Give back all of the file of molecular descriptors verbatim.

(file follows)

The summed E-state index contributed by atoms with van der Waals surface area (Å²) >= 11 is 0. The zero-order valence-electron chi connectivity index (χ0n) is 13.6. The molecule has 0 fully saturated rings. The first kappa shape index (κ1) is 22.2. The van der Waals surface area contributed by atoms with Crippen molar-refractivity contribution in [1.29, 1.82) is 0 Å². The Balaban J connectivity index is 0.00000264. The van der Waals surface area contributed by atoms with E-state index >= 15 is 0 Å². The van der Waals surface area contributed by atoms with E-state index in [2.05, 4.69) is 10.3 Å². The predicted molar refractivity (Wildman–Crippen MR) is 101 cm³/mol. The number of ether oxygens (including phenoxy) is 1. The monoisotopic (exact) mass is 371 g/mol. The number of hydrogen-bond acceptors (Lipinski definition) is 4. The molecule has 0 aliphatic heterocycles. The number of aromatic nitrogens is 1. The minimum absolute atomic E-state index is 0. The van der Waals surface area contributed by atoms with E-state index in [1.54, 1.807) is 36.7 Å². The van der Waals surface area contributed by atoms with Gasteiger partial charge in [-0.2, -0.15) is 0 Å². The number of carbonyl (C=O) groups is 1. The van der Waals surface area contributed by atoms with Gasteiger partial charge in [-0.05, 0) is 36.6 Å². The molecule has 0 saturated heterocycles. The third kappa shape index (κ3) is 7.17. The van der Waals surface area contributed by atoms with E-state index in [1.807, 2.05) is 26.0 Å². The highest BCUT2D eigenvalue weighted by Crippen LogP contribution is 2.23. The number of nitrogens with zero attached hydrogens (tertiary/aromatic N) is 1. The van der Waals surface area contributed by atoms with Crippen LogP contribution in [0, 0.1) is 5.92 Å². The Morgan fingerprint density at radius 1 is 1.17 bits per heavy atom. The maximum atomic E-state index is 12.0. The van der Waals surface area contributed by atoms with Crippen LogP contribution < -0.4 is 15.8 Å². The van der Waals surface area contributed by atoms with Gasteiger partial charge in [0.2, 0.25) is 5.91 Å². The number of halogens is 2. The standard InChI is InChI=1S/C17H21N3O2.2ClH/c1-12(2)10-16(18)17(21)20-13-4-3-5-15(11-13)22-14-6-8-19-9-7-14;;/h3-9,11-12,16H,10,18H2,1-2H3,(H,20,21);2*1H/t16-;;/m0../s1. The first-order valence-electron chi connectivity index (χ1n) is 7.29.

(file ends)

The summed E-state index contributed by atoms with van der Waals surface area (Å²) >= 11 is 0. The zero-order valence-electron chi connectivity index (χ0n) is 13.6. The molecule has 0 fully saturated rings. The first kappa shape index (κ1) is 22.2. The van der Waals surface area contributed by atoms with Crippen molar-refractivity contribution in [1.29, 1.82) is 0 Å². The Balaban J connectivity index is 0.00000264. The van der Waals surface area contributed by atoms with E-state index >= 15 is 0 Å². The van der Waals surface area contributed by atoms with E-state index in [2.05, 4.69) is 10.3 Å². The predicted molar refractivity (Wildman–Crippen MR) is 101 cm³/mol. The number of ether oxygens (including phenoxy) is 1. The monoisotopic (exact) mass is 371 g/mol. The number of hydrogen-bond acceptors (Lipinski definition) is 4. The molecule has 0 aliphatic heterocycles. The number of aromatic nitrogens is 1. The minimum absolute atomic E-state index is 0. The van der Waals surface area contributed by atoms with E-state index in [1.54, 1.807) is 36.7 Å². The van der Waals surface area contributed by atoms with Gasteiger partial charge in [-0.2, -0.15) is 0 Å². The number of carbonyl (C=O) groups is 1. The van der Waals surface area contributed by atoms with Gasteiger partial charge in [-0.05, 0) is 36.6 Å². The molecule has 0 saturated heterocycles. The third kappa shape index (κ3) is 7.17. The van der Waals surface area contributed by atoms with E-state index in [1.807, 2.05) is 26.0 Å². The highest BCUT2D eigenvalue weighted by Crippen LogP contribution is 2.23. The number of nitrogens with zero attached hydrogens (tertiary/aromatic N) is 1. The van der Waals surface area contributed by atoms with Crippen LogP contribution in [0, 0.1) is 5.92 Å². The Morgan fingerprint density at radius 1 is 1.17 bits per heavy atom. The maximum atomic E-state index is 12.0. The van der Waals surface area contributed by atoms with Crippen LogP contribution < -0.4 is 15.8 Å². The van der Waals surface area contributed by atoms with Gasteiger partial charge in [0.2, 0.25) is 5.91 Å². The number of halogens is 2. The standard InChI is InChI=1S/C17H21N3O2.2ClH/c1-12(2)10-16(18)17(21)20-13-4-3-5-15(11-13)22-14-6-8-19-9-7-14;;/h3-9,11-12,16H,10,18H2,1-2H3,(H,20,21);2*1H/t16-;;/m0../s1. The first-order valence-electron chi connectivity index (χ1n) is 7.29.